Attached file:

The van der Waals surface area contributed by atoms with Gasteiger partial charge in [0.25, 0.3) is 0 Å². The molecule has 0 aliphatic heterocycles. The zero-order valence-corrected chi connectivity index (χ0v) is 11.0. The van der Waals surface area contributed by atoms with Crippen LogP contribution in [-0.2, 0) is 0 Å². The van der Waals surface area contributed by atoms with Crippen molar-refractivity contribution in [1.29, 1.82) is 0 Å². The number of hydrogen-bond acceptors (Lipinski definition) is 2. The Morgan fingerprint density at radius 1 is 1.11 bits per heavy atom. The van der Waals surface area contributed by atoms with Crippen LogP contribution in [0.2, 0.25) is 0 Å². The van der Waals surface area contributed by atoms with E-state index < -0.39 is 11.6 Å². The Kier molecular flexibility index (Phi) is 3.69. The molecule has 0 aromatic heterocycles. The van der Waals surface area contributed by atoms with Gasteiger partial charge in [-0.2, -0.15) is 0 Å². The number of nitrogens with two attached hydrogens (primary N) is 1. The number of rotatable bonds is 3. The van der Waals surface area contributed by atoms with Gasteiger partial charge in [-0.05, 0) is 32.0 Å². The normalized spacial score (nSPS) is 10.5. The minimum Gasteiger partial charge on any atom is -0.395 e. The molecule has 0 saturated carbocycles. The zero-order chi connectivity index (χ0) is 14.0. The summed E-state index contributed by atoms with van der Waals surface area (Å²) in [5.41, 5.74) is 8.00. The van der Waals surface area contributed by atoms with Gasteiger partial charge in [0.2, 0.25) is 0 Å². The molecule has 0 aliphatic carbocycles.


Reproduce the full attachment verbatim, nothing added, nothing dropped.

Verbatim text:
The van der Waals surface area contributed by atoms with Gasteiger partial charge in [0.25, 0.3) is 0 Å². The molecule has 0 aliphatic heterocycles. The zero-order valence-corrected chi connectivity index (χ0v) is 11.0. The van der Waals surface area contributed by atoms with Crippen LogP contribution in [-0.2, 0) is 0 Å². The van der Waals surface area contributed by atoms with Crippen molar-refractivity contribution in [1.29, 1.82) is 0 Å². The number of hydrogen-bond acceptors (Lipinski definition) is 2. The Morgan fingerprint density at radius 1 is 1.11 bits per heavy atom. The van der Waals surface area contributed by atoms with Crippen LogP contribution in [0.2, 0.25) is 0 Å². The van der Waals surface area contributed by atoms with E-state index < -0.39 is 11.6 Å². The Kier molecular flexibility index (Phi) is 3.69. The molecule has 0 aromatic heterocycles. The van der Waals surface area contributed by atoms with Gasteiger partial charge in [-0.2, -0.15) is 0 Å². The number of nitrogens with two attached hydrogens (primary N) is 1. The number of rotatable bonds is 3. The van der Waals surface area contributed by atoms with Gasteiger partial charge in [-0.05, 0) is 32.0 Å². The normalized spacial score (nSPS) is 10.5. The minimum Gasteiger partial charge on any atom is -0.395 e. The molecule has 0 saturated carbocycles. The zero-order chi connectivity index (χ0) is 14.0. The summed E-state index contributed by atoms with van der Waals surface area (Å²) in [5.41, 5.74) is 8.00. The van der Waals surface area contributed by atoms with Gasteiger partial charge in [0.2, 0.25) is 0 Å². The molecule has 0 aliphatic carbocycles.